The Mark 17 Thermonuclear Bomb is a photographer by Miller in intricate details. Five of the bombs were added to the nuclear arsenal of the United States between April and October 1954. However, in May 1957, one of the major weapons accidentally fell out of an aircraft when it was carried over an air base in New Mexico. The device accidentally fell through closed doors of a B-36 bomber while landing. Plutonium wells were stored separately in the aircraft as a safety measure, meaning that a nuclear disaster was avoided. However, the incident spread radioactive contamination over more than a kilometer around its impact zone. The Mark 17 & # 39; s were taken out of service later that year.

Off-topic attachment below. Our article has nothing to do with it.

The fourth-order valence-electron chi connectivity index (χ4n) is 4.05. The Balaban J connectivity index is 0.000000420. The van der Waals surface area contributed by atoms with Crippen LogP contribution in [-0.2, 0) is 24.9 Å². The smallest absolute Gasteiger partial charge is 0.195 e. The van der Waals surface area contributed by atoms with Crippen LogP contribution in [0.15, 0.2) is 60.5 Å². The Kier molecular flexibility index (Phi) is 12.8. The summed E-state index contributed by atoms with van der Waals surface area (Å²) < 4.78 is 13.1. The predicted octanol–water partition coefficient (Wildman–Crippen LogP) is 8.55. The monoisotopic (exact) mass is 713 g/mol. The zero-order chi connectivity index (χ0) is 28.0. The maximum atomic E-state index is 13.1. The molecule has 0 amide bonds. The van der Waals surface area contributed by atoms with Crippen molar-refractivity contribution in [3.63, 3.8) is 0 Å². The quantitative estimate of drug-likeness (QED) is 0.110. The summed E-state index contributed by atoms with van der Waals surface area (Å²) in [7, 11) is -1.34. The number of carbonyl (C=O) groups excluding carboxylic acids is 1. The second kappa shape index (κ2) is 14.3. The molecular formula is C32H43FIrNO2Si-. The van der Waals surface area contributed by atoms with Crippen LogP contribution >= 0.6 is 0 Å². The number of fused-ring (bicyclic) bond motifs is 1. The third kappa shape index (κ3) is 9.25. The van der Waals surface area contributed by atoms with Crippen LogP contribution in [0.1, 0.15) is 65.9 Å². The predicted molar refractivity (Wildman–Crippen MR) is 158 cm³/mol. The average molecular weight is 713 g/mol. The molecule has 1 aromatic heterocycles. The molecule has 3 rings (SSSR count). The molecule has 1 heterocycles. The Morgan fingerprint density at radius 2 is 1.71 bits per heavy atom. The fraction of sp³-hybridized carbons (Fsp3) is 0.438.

The B-52 Strategic Bomber is depicted on a black-and-white photo of Miller. Designed and built by Boeing, the first bomber was completed in 1955 and could carry up to 70,000 pounds of weapons. 744 B-52 bombers were produced in the seven years to 1962. Each aircraft cost $ 14.43 million to produce. In today's currency, that is the equivalent of $ 104 million per aircraft, or $ 77.3 billion collectively. Despite the end of the Cold War, many of the aircraft are still used by the Air Force. From December 2015, 58 of the B-52 bombers were still in active service and 18 were in reserve.